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Back to Stories

Friends of Six Senses with James Nestor: The Art and Science of Breathing

Modern research shows us that making even slight adjustments to the way we inhale and exhale can jump-start athletic performance, rejuvenate internal organs, halt snoring, allergies, asthma, and autoimmune disease. Sounds impossible?

Wellness Pioneer Anna Bjurstam talks with James Nestor, the author of Breath: The New Science of a Lost Art about what he discovered traveling the world looking for the answers to how we can breathe well.

(Lightly edited for clarity)

Anna: Tell me about why you wrote the book, Breathe, and the reaction to it?

James: We didn’t know if we were going to put the book out because of the pandemic and my editor said that we should put it out because people need to breathe well right now. The reaction has been great.

I didn’t set out to write a book about breathing. It is something that seems so inconsequential, but as I was researching other subjects like free diving, breathing kept coming up. The free divers I interviewed introduced me to super breathers and the stories seemed unbelievable, but I found out that so many of these stories were true and that breathing could bring us to places that science did not think possible.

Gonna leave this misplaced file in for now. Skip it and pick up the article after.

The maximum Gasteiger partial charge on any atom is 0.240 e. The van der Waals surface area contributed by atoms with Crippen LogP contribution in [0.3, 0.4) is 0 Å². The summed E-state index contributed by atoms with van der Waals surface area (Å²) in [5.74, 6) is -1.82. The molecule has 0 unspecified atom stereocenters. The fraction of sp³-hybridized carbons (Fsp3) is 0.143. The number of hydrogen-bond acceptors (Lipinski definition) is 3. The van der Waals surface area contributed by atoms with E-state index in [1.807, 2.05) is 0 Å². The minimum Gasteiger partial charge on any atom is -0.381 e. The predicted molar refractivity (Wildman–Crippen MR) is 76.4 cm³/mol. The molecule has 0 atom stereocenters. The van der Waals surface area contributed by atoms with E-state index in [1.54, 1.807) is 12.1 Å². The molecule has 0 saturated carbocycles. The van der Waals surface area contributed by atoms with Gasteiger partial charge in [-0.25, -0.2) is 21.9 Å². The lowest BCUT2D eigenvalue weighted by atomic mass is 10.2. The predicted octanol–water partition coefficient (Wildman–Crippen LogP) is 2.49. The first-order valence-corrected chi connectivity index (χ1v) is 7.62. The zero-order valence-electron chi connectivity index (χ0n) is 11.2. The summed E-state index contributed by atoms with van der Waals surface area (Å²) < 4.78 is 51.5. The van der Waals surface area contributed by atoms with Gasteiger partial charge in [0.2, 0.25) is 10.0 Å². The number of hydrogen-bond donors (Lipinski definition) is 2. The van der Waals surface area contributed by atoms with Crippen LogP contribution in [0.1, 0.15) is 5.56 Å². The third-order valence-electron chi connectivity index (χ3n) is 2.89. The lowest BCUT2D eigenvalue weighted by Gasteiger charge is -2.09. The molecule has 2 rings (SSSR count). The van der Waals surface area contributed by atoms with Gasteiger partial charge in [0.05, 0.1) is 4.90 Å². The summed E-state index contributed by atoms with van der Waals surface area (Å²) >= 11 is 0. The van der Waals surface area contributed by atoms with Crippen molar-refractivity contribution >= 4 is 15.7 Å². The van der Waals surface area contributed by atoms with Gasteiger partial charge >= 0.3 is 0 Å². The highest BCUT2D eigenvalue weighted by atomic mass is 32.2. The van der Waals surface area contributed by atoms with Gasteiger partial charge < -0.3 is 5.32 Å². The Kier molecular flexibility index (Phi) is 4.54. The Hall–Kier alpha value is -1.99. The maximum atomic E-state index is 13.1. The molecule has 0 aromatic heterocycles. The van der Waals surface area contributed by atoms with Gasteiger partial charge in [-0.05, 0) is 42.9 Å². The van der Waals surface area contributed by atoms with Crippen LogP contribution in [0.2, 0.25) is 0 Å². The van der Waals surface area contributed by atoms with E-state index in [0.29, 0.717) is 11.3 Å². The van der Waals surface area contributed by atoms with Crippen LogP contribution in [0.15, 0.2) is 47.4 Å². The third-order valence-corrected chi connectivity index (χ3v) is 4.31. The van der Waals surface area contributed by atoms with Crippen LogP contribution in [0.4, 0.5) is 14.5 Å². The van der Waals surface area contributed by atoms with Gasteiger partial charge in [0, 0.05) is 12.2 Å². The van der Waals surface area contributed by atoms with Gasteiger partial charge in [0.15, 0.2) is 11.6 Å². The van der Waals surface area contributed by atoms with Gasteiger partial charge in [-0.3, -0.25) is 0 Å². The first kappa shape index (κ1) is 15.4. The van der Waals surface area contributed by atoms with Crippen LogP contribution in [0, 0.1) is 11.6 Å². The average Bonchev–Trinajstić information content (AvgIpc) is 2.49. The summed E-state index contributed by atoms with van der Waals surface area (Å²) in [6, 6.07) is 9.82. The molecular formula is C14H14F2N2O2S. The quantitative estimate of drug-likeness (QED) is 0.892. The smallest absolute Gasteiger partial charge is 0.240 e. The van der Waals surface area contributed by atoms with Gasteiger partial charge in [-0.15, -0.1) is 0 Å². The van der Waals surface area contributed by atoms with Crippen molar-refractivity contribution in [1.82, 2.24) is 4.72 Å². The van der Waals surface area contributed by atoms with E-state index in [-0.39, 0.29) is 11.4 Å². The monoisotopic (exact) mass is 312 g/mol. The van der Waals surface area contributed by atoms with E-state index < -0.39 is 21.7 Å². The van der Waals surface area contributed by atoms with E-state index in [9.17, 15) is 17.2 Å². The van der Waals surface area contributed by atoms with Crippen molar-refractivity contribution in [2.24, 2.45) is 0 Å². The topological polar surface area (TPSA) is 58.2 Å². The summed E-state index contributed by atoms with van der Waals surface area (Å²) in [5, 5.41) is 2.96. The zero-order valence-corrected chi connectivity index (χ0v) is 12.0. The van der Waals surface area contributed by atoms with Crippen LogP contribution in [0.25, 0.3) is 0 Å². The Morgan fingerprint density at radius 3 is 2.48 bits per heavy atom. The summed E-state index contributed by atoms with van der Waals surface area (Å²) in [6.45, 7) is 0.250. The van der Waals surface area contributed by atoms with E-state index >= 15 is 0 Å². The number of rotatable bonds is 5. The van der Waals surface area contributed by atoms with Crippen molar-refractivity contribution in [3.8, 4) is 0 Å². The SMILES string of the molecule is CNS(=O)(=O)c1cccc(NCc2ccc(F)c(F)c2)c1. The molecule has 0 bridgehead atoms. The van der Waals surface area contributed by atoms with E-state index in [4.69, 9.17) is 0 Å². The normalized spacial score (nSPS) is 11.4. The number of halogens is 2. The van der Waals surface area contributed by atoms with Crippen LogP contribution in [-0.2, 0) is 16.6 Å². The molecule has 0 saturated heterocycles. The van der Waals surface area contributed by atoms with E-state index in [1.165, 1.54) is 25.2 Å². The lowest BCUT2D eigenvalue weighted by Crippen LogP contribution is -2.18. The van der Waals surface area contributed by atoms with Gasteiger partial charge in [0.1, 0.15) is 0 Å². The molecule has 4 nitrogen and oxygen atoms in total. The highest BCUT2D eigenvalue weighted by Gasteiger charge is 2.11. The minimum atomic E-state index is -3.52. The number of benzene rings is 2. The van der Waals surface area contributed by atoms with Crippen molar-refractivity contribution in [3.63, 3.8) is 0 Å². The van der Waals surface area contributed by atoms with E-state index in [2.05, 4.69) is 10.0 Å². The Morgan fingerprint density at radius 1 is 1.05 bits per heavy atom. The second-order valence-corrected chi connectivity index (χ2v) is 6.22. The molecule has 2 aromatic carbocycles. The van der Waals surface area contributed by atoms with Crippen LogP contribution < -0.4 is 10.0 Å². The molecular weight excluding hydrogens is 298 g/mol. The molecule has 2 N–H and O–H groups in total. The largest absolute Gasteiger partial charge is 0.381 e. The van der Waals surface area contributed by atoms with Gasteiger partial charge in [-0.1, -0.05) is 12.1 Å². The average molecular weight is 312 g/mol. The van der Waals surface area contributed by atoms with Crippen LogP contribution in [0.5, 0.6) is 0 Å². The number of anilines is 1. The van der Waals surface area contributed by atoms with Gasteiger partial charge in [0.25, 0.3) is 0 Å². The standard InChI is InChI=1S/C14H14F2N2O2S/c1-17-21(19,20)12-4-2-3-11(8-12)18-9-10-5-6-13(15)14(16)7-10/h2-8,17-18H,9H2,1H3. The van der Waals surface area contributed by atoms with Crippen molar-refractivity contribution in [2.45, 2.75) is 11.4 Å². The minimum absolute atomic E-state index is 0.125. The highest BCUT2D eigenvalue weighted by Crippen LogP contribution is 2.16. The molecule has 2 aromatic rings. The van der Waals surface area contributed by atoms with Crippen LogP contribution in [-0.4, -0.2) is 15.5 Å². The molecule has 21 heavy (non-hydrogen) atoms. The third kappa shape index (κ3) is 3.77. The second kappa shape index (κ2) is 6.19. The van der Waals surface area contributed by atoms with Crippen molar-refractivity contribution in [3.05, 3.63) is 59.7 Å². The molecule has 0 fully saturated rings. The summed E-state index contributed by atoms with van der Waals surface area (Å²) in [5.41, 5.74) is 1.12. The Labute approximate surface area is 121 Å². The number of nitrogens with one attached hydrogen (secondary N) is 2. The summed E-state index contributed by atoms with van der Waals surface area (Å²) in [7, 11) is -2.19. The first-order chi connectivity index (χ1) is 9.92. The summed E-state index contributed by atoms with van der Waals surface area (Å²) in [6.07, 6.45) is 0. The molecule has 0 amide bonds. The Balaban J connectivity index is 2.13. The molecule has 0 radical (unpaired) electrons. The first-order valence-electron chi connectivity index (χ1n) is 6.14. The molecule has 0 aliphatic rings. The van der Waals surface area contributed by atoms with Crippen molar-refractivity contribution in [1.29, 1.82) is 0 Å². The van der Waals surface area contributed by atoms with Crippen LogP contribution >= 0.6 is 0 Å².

Anna: Science has proven that breath is so important for our health, yet we don’t do it well. We breathe but we don’t breathe for our health. Why is that?

James: I think it’s so seemingly innocuous. I mean, air, here’s your medicine today. But when you tell people you need to breathe air differently; they look at you funny. People think they know how to breathe because they’ve been doing it their entire lives but they are often just getting by and that is very different than being healthy.

What I found that is so interesting is that these ideas are not new at all. They’ve been around for thousands and thousands of years. Science is very clear that we take in 30 pounds of air in and out of our bodies every day and how we do that has a huge impact on our well-being.